Public Health – Assignment 1
Public health is a complex subject that has positively affected our communities – it is complex as it does not refer to only one illness or condition’. We exist to protect and improve the nation’s health and wellbeing and reduce health inequalities’ (Public Health England Online). The origins of public health here in the UK started with the establishment of the National Health Service by virtue of influential characters such as John Snow and William Beveridge.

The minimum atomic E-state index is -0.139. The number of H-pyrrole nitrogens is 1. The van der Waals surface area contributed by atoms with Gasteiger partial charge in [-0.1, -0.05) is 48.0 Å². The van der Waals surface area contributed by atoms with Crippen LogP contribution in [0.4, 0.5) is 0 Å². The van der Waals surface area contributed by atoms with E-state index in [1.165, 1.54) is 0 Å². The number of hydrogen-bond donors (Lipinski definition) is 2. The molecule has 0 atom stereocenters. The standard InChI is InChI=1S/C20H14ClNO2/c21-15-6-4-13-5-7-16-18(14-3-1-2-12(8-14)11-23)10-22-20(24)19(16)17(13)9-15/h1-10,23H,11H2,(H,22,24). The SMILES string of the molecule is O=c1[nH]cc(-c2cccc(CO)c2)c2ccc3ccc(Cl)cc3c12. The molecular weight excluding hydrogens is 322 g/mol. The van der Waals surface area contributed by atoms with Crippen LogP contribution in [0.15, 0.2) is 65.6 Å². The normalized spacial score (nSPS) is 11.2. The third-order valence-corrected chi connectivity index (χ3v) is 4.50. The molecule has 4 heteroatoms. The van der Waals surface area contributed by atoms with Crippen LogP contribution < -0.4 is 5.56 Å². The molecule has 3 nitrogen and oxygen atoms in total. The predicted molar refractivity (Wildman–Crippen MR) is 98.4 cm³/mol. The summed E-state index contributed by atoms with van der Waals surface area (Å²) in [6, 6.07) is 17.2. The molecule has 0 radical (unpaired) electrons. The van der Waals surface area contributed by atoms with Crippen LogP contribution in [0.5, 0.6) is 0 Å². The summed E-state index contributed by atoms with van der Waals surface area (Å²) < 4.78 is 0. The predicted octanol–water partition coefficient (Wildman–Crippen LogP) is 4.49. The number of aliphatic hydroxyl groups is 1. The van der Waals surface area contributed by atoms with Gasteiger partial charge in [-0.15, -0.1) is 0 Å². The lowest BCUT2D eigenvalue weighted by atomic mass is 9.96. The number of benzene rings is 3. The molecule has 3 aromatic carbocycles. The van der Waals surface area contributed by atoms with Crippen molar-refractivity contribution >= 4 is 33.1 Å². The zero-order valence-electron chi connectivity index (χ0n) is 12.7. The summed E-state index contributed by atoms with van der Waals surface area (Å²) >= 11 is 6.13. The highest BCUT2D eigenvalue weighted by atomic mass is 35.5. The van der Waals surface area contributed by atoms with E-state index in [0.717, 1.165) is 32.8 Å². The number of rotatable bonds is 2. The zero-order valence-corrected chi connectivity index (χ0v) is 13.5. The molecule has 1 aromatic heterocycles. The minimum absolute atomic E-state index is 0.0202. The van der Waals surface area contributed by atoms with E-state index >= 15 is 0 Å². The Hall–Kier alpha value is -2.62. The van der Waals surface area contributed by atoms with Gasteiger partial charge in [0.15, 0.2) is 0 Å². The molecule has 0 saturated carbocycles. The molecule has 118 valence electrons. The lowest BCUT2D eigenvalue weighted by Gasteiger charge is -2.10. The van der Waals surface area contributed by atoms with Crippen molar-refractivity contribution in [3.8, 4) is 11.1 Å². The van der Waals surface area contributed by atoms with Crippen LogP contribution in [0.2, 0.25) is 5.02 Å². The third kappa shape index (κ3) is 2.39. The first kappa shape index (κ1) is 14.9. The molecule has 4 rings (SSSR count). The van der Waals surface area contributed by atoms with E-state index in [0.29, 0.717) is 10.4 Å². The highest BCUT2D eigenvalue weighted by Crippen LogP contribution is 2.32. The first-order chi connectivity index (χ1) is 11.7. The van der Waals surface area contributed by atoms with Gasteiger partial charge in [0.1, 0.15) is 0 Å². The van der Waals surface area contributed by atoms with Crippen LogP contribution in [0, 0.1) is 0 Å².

The industrial revolution rapidly gained pace in England in the 1800’s because of the power of steam and by 1870 100,000 steam engines were at work throughout England. Despite growing wealth, people were not prepared for the increase of accommodation needed in towns and cities. Several families would have shared one house due to the shortage of houses. There was no clean water, anaesthetic and no sewage system. All household waste was thrown into narrow streets and black smoke from the chimneys of factories filled the air – overcrowded living and dirty streets was a perfect breeding ground for diseases. Cholera and typhoid are bacterial infections caused by ingesting contaminated food and poor sanitation. Lice would also have been common due to the crowded living situations. Until John Snows contribution to modern epidemiology – it was believed that diseases such as cholera were caused by a miasma, a form of ‘bad air’. This was known as The Miasma Theory. Snow did not accept this theory and proved his theory, that in fact it enters through mouth, through the investigation of the Broad street pump in Soho in August 1854 after another cholera outbreak.